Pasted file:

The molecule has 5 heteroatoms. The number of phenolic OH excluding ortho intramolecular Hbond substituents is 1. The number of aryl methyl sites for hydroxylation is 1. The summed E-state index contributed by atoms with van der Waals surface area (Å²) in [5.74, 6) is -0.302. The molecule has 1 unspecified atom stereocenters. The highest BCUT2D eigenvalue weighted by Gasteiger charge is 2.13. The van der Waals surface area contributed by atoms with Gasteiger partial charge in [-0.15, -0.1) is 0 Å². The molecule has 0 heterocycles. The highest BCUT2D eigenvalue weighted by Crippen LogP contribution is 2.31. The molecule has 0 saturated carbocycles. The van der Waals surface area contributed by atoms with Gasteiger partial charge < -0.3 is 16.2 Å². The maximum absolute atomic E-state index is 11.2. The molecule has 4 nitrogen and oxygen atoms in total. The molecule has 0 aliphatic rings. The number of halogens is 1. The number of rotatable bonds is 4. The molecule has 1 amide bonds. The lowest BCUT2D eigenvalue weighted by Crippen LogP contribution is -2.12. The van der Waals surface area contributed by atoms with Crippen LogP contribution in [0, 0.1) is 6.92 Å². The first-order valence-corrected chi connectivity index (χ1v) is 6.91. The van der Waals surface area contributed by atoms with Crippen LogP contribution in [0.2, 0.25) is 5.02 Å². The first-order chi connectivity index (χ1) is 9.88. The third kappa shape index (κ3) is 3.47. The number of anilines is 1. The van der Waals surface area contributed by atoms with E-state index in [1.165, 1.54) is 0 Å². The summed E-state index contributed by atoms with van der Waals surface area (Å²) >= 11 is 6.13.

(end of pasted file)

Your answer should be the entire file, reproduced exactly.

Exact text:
The molecule has 5 heteroatoms. The number of phenolic OH excluding ortho intramolecular Hbond substituents is 1. The number of aryl methyl sites for hydroxylation is 1. The summed E-state index contributed by atoms with van der Waals surface area (Å²) in [5.74, 6) is -0.302. The molecule has 1 unspecified atom stereocenters. The highest BCUT2D eigenvalue weighted by Gasteiger charge is 2.13. The van der Waals surface area contributed by atoms with Gasteiger partial charge in [-0.15, -0.1) is 0 Å². The molecule has 0 heterocycles. The highest BCUT2D eigenvalue weighted by Crippen LogP contribution is 2.31. The molecule has 0 saturated carbocycles. The van der Waals surface area contributed by atoms with Gasteiger partial charge < -0.3 is 16.2 Å². The maximum absolute atomic E-state index is 11.2. The molecule has 4 nitrogen and oxygen atoms in total. The molecule has 0 aliphatic rings. The number of halogens is 1. The number of rotatable bonds is 4. The molecule has 1 amide bonds. The lowest BCUT2D eigenvalue weighted by Crippen LogP contribution is -2.12. The van der Waals surface area contributed by atoms with Crippen LogP contribution in [0, 0.1) is 6.92 Å². The first-order valence-corrected chi connectivity index (χ1v) is 6.91. The van der Waals surface area contributed by atoms with Crippen LogP contribution in [0.2, 0.25) is 5.02 Å². The first-order chi connectivity index (χ1) is 9.88. The third kappa shape index (κ3) is 3.47. The number of anilines is 1. The van der Waals surface area contributed by atoms with E-state index in [1.165, 1.54) is 0 Å². The summed E-state index contributed by atoms with van der Waals surface area (Å²) >= 11 is 6.13.